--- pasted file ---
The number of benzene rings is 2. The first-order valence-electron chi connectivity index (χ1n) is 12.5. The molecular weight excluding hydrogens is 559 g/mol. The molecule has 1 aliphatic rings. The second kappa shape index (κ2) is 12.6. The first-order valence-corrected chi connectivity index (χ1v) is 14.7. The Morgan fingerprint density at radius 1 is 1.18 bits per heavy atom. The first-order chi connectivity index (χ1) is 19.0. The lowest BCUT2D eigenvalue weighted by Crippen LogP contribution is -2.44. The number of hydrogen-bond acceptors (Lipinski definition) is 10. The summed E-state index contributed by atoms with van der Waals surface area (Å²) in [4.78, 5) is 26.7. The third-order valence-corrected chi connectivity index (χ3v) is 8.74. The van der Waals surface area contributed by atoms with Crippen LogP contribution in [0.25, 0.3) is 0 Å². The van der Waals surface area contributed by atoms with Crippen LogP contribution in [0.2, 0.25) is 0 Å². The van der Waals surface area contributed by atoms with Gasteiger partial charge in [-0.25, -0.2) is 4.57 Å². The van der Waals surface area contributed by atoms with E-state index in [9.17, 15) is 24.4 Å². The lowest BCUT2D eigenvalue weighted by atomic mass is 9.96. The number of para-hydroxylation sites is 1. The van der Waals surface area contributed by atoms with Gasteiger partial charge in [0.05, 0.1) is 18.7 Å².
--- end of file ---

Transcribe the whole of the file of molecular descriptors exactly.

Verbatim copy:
The number of benzene rings is 2. The first-order valence-electron chi connectivity index (χ1n) is 12.5. The molecular weight excluding hydrogens is 559 g/mol. The molecule has 1 aliphatic rings. The second kappa shape index (κ2) is 12.6. The first-order valence-corrected chi connectivity index (χ1v) is 14.7. The Morgan fingerprint density at radius 1 is 1.18 bits per heavy atom. The first-order chi connectivity index (χ1) is 19.0. The lowest BCUT2D eigenvalue weighted by Crippen LogP contribution is -2.44. The number of hydrogen-bond acceptors (Lipinski definition) is 10. The summed E-state index contributed by atoms with van der Waals surface area (Å²) in [4.78, 5) is 26.7. The third-order valence-corrected chi connectivity index (χ3v) is 8.74. The van der Waals surface area contributed by atoms with Crippen LogP contribution in [0.25, 0.3) is 0 Å². The van der Waals surface area contributed by atoms with Crippen LogP contribution in [0.2, 0.25) is 0 Å². The van der Waals surface area contributed by atoms with Gasteiger partial charge in [-0.25, -0.2) is 4.57 Å². The van der Waals surface area contributed by atoms with E-state index in [9.17, 15) is 24.4 Å². The lowest BCUT2D eigenvalue weighted by atomic mass is 9.96. The number of para-hydroxylation sites is 1. The van der Waals surface area contributed by atoms with Gasteiger partial charge in [0.05, 0.1) is 18.7 Å².